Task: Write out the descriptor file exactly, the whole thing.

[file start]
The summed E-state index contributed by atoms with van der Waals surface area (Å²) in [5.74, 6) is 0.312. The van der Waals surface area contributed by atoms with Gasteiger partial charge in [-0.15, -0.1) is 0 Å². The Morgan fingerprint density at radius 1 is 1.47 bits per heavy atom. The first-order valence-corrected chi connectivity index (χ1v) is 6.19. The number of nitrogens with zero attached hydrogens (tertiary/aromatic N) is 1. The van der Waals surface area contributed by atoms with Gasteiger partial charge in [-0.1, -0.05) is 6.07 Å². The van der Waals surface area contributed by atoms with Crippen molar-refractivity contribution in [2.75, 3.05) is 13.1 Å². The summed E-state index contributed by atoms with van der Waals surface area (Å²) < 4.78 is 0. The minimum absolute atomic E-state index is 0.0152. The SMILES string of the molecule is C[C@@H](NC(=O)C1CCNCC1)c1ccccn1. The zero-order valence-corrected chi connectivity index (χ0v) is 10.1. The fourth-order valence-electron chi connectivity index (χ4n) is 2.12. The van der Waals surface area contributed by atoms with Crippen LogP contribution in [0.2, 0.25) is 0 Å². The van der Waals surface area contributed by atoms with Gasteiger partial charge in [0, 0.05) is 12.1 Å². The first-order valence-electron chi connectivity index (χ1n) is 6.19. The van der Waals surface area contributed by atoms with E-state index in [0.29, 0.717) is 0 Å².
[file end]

The summed E-state index contributed by atoms with van der Waals surface area (Å²) in [5.74, 6) is 0.312. The van der Waals surface area contributed by atoms with Gasteiger partial charge in [-0.15, -0.1) is 0 Å². The Morgan fingerprint density at radius 1 is 1.47 bits per heavy atom. The first-order valence-corrected chi connectivity index (χ1v) is 6.19. The number of nitrogens with zero attached hydrogens (tertiary/aromatic N) is 1. The van der Waals surface area contributed by atoms with Gasteiger partial charge in [-0.1, -0.05) is 6.07 Å². The van der Waals surface area contributed by atoms with Crippen molar-refractivity contribution in [2.75, 3.05) is 13.1 Å². The summed E-state index contributed by atoms with van der Waals surface area (Å²) < 4.78 is 0. The minimum absolute atomic E-state index is 0.0152. The SMILES string of the molecule is C[C@@H](NC(=O)C1CCNCC1)c1ccccn1. The zero-order valence-corrected chi connectivity index (χ0v) is 10.1. The fourth-order valence-electron chi connectivity index (χ4n) is 2.12. The van der Waals surface area contributed by atoms with Crippen LogP contribution in [0.2, 0.25) is 0 Å². The van der Waals surface area contributed by atoms with Gasteiger partial charge in [0, 0.05) is 12.1 Å². The first-order valence-electron chi connectivity index (χ1n) is 6.19. The van der Waals surface area contributed by atoms with E-state index in [0.29, 0.717) is 0 Å².